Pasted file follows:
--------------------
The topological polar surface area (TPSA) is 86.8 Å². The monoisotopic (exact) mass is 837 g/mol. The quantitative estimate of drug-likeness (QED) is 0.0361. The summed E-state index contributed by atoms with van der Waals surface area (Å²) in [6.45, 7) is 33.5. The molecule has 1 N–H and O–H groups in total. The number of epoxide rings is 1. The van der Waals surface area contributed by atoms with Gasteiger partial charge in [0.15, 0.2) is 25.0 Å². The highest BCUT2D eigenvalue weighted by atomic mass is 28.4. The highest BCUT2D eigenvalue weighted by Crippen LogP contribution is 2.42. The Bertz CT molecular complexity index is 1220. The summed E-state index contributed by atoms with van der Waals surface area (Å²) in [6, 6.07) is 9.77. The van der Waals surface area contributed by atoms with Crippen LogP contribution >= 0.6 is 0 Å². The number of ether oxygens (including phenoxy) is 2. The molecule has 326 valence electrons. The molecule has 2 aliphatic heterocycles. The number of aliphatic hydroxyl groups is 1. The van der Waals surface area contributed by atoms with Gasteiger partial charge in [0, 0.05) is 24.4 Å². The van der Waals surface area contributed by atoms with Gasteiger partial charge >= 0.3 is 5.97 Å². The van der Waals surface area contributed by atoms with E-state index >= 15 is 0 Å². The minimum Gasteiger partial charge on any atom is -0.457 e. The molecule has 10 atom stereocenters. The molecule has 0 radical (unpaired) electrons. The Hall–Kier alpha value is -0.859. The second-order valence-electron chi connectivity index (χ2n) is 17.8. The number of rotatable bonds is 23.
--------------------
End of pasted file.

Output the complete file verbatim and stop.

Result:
The topological polar surface area (TPSA) is 86.8 Å². The monoisotopic (exact) mass is 837 g/mol. The quantitative estimate of drug-likeness (QED) is 0.0361. The summed E-state index contributed by atoms with van der Waals surface area (Å²) in [6.45, 7) is 33.5. The molecule has 1 N–H and O–H groups in total. The number of epoxide rings is 1. The van der Waals surface area contributed by atoms with Gasteiger partial charge in [0.15, 0.2) is 25.0 Å². The highest BCUT2D eigenvalue weighted by atomic mass is 28.4. The highest BCUT2D eigenvalue weighted by Crippen LogP contribution is 2.42. The Bertz CT molecular complexity index is 1220. The summed E-state index contributed by atoms with van der Waals surface area (Å²) in [6, 6.07) is 9.77. The van der Waals surface area contributed by atoms with Crippen LogP contribution >= 0.6 is 0 Å². The number of ether oxygens (including phenoxy) is 2. The molecule has 326 valence electrons. The molecule has 2 aliphatic heterocycles. The number of aliphatic hydroxyl groups is 1. The van der Waals surface area contributed by atoms with Gasteiger partial charge in [0, 0.05) is 24.4 Å². The van der Waals surface area contributed by atoms with Gasteiger partial charge >= 0.3 is 5.97 Å². The van der Waals surface area contributed by atoms with E-state index >= 15 is 0 Å². The minimum Gasteiger partial charge on any atom is -0.457 e. The molecule has 10 atom stereocenters. The molecule has 0 radical (unpaired) electrons. The Hall–Kier alpha value is -0.859. The second-order valence-electron chi connectivity index (χ2n) is 17.8. The number of rotatable bonds is 23.